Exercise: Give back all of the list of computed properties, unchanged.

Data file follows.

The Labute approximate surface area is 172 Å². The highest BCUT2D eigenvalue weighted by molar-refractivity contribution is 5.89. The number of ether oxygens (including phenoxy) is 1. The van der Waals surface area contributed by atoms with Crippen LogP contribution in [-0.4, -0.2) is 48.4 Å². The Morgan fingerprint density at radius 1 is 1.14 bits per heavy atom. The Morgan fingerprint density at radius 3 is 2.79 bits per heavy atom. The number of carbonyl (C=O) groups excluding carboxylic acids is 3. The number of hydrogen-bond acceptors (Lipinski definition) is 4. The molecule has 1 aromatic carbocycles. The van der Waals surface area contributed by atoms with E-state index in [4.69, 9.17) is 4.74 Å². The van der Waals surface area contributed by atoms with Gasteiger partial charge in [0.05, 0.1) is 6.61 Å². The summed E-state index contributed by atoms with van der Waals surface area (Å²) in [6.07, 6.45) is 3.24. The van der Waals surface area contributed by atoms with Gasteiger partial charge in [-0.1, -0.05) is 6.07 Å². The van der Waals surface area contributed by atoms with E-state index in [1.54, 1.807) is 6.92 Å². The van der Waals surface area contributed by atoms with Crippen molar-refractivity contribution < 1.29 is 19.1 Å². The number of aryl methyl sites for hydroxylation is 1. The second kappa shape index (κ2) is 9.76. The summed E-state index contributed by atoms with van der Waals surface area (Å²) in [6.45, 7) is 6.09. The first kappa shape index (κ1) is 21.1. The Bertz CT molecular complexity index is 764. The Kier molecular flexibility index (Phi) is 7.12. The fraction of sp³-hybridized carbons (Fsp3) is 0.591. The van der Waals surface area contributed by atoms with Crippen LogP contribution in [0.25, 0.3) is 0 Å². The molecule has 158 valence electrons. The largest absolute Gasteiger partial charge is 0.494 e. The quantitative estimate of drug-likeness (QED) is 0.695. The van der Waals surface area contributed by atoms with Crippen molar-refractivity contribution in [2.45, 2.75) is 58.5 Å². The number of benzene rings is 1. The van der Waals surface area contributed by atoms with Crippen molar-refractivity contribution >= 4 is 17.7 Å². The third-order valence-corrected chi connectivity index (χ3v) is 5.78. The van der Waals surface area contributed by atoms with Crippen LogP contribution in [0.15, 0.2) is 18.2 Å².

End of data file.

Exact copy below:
The Labute approximate surface area is 172 Å². The highest BCUT2D eigenvalue weighted by molar-refractivity contribution is 5.89. The number of ether oxygens (including phenoxy) is 1. The van der Waals surface area contributed by atoms with Crippen LogP contribution in [-0.4, -0.2) is 48.4 Å². The Morgan fingerprint density at radius 1 is 1.14 bits per heavy atom. The Morgan fingerprint density at radius 3 is 2.79 bits per heavy atom. The number of carbonyl (C=O) groups excluding carboxylic acids is 3. The number of hydrogen-bond acceptors (Lipinski definition) is 4. The molecule has 1 aromatic carbocycles. The van der Waals surface area contributed by atoms with E-state index in [4.69, 9.17) is 4.74 Å². The van der Waals surface area contributed by atoms with Gasteiger partial charge in [0.05, 0.1) is 6.61 Å². The summed E-state index contributed by atoms with van der Waals surface area (Å²) in [6.07, 6.45) is 3.24. The van der Waals surface area contributed by atoms with Gasteiger partial charge in [-0.1, -0.05) is 6.07 Å². The van der Waals surface area contributed by atoms with E-state index in [1.54, 1.807) is 6.92 Å². The van der Waals surface area contributed by atoms with Crippen molar-refractivity contribution < 1.29 is 19.1 Å². The number of aryl methyl sites for hydroxylation is 1. The second kappa shape index (κ2) is 9.76. The summed E-state index contributed by atoms with van der Waals surface area (Å²) in [6.45, 7) is 6.09. The first kappa shape index (κ1) is 21.1. The Bertz CT molecular complexity index is 764. The Kier molecular flexibility index (Phi) is 7.12. The fraction of sp³-hybridized carbons (Fsp3) is 0.591. The van der Waals surface area contributed by atoms with Crippen LogP contribution in [0.25, 0.3) is 0 Å². The molecule has 158 valence electrons. The largest absolute Gasteiger partial charge is 0.494 e. The quantitative estimate of drug-likeness (QED) is 0.695. The van der Waals surface area contributed by atoms with Crippen molar-refractivity contribution in [2.45, 2.75) is 58.5 Å². The number of benzene rings is 1. The van der Waals surface area contributed by atoms with Crippen molar-refractivity contribution >= 4 is 17.7 Å². The third-order valence-corrected chi connectivity index (χ3v) is 5.78. The van der Waals surface area contributed by atoms with Crippen LogP contribution in [0.15, 0.2) is 18.2 Å².